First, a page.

When Sunni militants painted an “X” on the front of her house in the northern Iraqi city of Mosul, Um Ban knew she and her family would have to flee.
Her sister-in-law ran a beauty salon from the family home and in the eyes of the Islamic State of Iraq and the Levant, all who lived there were infidels.
“It was a message to us that the people running this salon were haram, or forbidden,” she says.
With her two-month old baby girl and three-year-old daughter in tow, Um Ban, her husband and five other family members packed their car and left, just days after ISIL swept into Iraq’s second largest city and took over.
“You cannot imagine the situation in Mosul,” says 22-year-old Um Ban, sitting in the sparse lounge room of her temporary home in the Baghdad neighbourhood of al-Ja’afar, her baby girl, Ghufran, cradled in her arms.
“They were trying to frighten us with psychological warfare, bullets were flying, cars were burnt out and there were bodies on the street – when we first arrived in Baghdad we could not sleep after all that we saw.”
With striking eyebrow tattoos above her large brown eyes, Um Ban says from the moment ISIL arrived, she was no longer allowed to walk on the streets with her face uncovered, regardless of the modest hijab she wears.
“If I cannot walk on the street, I no longer have a life,” she says.
Their 12-hour journey along the dirt back roads from Mosul to Baghdad was fraught with danger.
They encountered ISIL militants, heavily armed with black balaclavas covering their faces, who made them detour down another back road, further prolonging their trip before they made it to their country’s heavily fortified capital.
Yes, Um Ban says, she feels safer here. But for how long?
With large parts of the country in the hands of ISIL and other Sunni militant groups and Shiite militia massing around Baghdad in preparation for what many fear is an imminent ISIL assault, observers say sectarian tensions are close to boiling point.
Around 180 US special advisers are now believed to be on the ground in Iraq, advising the country’s military on its fight against the Sunni insurgents.
They are backed, according to reports in the US media, by Predator drones armed with Hellfire missiles that on Friday began flying missions over Baghdad and other areas under threat.
There are several important deadlines looming for Iraq – the first is the start of the holy fasting month of Ramadan on Sunday and the next is Tuesday’s scheduled date for the opening of the new parliament.
For the second time in as many weeks, Iraq’s senior Shiite cleric has spoken out about the country’s ongoing crisis, urging the country’s leaders to choose a new prime minister before parliament opens next week.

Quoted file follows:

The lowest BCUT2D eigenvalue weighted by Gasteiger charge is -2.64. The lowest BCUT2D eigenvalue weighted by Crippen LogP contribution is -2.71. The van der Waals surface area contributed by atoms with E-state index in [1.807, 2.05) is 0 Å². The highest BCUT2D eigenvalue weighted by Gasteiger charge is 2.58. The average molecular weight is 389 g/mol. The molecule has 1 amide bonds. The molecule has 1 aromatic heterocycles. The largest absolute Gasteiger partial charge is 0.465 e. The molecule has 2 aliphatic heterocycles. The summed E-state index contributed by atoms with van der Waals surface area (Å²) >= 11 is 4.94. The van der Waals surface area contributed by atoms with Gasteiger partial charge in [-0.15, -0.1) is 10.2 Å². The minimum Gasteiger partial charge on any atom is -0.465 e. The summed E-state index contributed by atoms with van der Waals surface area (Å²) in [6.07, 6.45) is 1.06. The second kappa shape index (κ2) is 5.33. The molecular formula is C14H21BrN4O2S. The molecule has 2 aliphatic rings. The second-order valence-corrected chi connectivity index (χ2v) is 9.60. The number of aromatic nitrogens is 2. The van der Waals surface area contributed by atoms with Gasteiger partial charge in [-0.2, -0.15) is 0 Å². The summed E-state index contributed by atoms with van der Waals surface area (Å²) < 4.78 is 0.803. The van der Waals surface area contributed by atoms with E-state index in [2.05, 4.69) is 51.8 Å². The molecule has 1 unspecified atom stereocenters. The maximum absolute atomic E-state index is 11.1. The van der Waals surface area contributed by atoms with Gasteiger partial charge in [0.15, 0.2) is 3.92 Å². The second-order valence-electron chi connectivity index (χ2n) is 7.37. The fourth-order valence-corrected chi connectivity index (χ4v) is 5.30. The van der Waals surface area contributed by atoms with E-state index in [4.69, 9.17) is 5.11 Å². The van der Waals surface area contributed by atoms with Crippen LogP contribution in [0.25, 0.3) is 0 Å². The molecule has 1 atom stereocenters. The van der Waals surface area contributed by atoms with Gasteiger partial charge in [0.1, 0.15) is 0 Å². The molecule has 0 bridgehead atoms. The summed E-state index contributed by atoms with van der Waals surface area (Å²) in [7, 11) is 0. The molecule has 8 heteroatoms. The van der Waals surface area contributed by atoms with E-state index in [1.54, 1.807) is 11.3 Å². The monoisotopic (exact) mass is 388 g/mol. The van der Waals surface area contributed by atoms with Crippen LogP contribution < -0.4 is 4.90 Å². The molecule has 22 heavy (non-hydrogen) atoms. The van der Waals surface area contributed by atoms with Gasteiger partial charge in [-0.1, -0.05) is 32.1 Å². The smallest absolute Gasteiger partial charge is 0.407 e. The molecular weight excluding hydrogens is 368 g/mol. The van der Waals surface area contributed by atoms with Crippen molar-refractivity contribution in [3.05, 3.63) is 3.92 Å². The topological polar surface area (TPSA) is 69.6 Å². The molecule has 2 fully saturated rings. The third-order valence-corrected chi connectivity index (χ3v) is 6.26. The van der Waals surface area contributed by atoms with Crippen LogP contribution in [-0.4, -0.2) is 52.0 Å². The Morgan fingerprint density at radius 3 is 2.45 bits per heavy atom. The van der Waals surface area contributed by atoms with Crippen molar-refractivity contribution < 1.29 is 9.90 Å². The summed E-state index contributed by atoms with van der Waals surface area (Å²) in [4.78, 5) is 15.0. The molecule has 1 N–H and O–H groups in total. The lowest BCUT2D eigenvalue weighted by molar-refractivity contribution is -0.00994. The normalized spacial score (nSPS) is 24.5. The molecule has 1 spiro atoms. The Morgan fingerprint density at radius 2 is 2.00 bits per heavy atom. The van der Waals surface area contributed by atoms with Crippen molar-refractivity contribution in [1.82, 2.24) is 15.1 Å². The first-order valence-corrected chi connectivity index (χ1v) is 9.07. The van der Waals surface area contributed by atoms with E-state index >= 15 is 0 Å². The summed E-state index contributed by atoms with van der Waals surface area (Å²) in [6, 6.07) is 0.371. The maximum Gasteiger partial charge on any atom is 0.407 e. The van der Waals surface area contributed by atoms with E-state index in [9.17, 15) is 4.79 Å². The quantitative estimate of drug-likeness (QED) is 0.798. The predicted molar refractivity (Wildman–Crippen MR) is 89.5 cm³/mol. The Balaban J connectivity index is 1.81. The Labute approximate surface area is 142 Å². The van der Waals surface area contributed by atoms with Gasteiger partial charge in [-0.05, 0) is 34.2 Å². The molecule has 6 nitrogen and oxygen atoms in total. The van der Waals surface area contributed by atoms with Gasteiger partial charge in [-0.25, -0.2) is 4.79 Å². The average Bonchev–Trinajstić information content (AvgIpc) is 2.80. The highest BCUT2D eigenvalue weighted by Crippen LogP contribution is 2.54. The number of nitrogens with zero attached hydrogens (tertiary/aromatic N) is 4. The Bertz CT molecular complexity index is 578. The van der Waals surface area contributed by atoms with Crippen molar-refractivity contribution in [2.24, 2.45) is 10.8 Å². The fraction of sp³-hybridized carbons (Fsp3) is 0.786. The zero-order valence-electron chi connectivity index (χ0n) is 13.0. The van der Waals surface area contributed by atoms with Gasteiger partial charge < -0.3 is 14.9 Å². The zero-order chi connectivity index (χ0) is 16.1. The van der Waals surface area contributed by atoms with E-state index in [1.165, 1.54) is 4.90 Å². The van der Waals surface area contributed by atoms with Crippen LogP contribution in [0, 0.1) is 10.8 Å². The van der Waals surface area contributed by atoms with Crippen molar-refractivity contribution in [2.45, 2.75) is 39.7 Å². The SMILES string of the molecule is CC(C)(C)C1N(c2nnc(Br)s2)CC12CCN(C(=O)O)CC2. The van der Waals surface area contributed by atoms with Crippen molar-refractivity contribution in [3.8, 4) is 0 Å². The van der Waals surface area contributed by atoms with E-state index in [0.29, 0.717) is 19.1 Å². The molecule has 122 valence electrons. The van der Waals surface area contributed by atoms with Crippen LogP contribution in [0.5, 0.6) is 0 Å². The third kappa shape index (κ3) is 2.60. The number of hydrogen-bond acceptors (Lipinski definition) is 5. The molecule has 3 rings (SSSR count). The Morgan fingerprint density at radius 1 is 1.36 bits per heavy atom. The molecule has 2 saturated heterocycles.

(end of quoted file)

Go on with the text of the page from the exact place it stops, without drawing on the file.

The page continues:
Last week Grand Ayatollah Ali al-Sistani called for Iraqis to fight against the Sunni insurgents, this week he urged political leaders to stick to the country’s constitutional timeline and fill the key positions of president (nominally Sunni), prime minister (nominally Shiite) and speaker (nominally Kurdish) quickly.
Al Sistani’s spokesman Abdul Mahdi Karbalai said during a Friday sermon that such a move would be “the beginning of the political solution that everyone is looking for”, Agence-France Presse reported.
Meanwhile in the strategic oil town of Baiji, security forces were in control inside and around the city’s refinery, locals told Fairfax Media by phone.
“The insurgents are attacking the refinery again and again but we have elite military fighters here, backed up by helicopters carrying out air strikes, so the security forces seem to be holding on,” said Sheikh Abdullah Jbouri.
While the soldiers were working to secure the refinery, Sunni tribal fighters and local police were securing the town, Sheikh Jbouri said.
No one should be fighting alongside ISIL, he insisted, regardless of how poorly Sunnis feel treated by the overtly sectarian government of Shiite Prime Minister Nouri al-Maliki.
“The insurgents are attacking what is sacred to us – this alone is motivating our people to fight,” he said. “In areas where ISIL is in control there is less than nothing.
“They have cut electricity, there is no fuel, there is no food, prices are high, hospitals are only offering limited services – they want to take us back to the ages of darkness, before Islam itself.”
Since the uprising began earlier this month, the United Nations estimates more than 1000 people have been killed and nearly 500,000 displaced.
The story Family forced to flee their home as sectarian tensions in Iraq reach boiling point first appeared on The Sydney Morning Herald.